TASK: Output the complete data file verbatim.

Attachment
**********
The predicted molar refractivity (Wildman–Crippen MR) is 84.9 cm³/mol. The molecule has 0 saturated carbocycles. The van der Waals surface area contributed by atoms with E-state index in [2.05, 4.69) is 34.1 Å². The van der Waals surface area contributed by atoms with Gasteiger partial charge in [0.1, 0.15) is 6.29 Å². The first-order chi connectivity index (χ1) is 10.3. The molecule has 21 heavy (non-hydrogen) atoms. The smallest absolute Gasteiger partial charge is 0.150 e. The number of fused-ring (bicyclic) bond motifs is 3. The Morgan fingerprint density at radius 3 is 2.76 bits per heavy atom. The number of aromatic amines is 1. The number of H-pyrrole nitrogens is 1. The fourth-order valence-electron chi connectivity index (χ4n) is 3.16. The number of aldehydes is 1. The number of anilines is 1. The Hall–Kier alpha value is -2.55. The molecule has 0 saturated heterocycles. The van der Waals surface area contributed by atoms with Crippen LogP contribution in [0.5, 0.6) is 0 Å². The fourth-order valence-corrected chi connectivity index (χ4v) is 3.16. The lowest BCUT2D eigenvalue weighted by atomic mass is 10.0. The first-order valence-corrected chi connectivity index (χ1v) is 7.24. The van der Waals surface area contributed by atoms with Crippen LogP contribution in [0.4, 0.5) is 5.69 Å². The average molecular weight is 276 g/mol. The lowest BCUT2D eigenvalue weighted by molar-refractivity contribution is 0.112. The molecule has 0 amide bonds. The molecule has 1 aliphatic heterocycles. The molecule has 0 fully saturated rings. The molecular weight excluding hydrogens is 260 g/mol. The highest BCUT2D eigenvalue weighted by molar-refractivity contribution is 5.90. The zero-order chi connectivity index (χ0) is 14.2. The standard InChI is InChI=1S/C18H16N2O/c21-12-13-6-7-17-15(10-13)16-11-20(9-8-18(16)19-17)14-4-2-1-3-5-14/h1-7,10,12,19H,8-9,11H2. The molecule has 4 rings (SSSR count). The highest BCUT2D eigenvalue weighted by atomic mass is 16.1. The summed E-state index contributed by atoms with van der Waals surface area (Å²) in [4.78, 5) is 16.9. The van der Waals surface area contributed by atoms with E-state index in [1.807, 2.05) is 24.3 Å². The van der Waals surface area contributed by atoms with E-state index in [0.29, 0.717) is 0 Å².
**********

The predicted molar refractivity (Wildman–Crippen MR) is 84.9 cm³/mol. The molecule has 0 saturated carbocycles. The van der Waals surface area contributed by atoms with E-state index in [2.05, 4.69) is 34.1 Å². The van der Waals surface area contributed by atoms with Gasteiger partial charge in [0.1, 0.15) is 6.29 Å². The first-order chi connectivity index (χ1) is 10.3. The molecule has 21 heavy (non-hydrogen) atoms. The smallest absolute Gasteiger partial charge is 0.150 e. The number of fused-ring (bicyclic) bond motifs is 3. The Morgan fingerprint density at radius 3 is 2.76 bits per heavy atom. The number of aromatic amines is 1. The number of H-pyrrole nitrogens is 1. The fourth-order valence-electron chi connectivity index (χ4n) is 3.16. The number of aldehydes is 1. The number of anilines is 1. The Hall–Kier alpha value is -2.55. The molecule has 0 saturated heterocycles. The van der Waals surface area contributed by atoms with Crippen LogP contribution in [0.5, 0.6) is 0 Å². The fourth-order valence-corrected chi connectivity index (χ4v) is 3.16. The lowest BCUT2D eigenvalue weighted by atomic mass is 10.0. The first-order valence-corrected chi connectivity index (χ1v) is 7.24. The van der Waals surface area contributed by atoms with Crippen LogP contribution in [0.4, 0.5) is 5.69 Å². The average molecular weight is 276 g/mol. The lowest BCUT2D eigenvalue weighted by molar-refractivity contribution is 0.112. The molecule has 0 amide bonds. The molecule has 1 aliphatic heterocycles. The molecule has 0 fully saturated rings. The molecular weight excluding hydrogens is 260 g/mol. The highest BCUT2D eigenvalue weighted by molar-refractivity contribution is 5.90. The zero-order chi connectivity index (χ0) is 14.2. The standard InChI is InChI=1S/C18H16N2O/c21-12-13-6-7-17-15(10-13)16-11-20(9-8-18(16)19-17)14-4-2-1-3-5-14/h1-7,10,12,19H,8-9,11H2. The molecule has 4 rings (SSSR count). The highest BCUT2D eigenvalue weighted by atomic mass is 16.1. The summed E-state index contributed by atoms with van der Waals surface area (Å²) in [4.78, 5) is 16.9. The van der Waals surface area contributed by atoms with E-state index in [1.807, 2.05) is 24.3 Å². The van der Waals surface area contributed by atoms with E-state index in [0.29, 0.717) is 0 Å².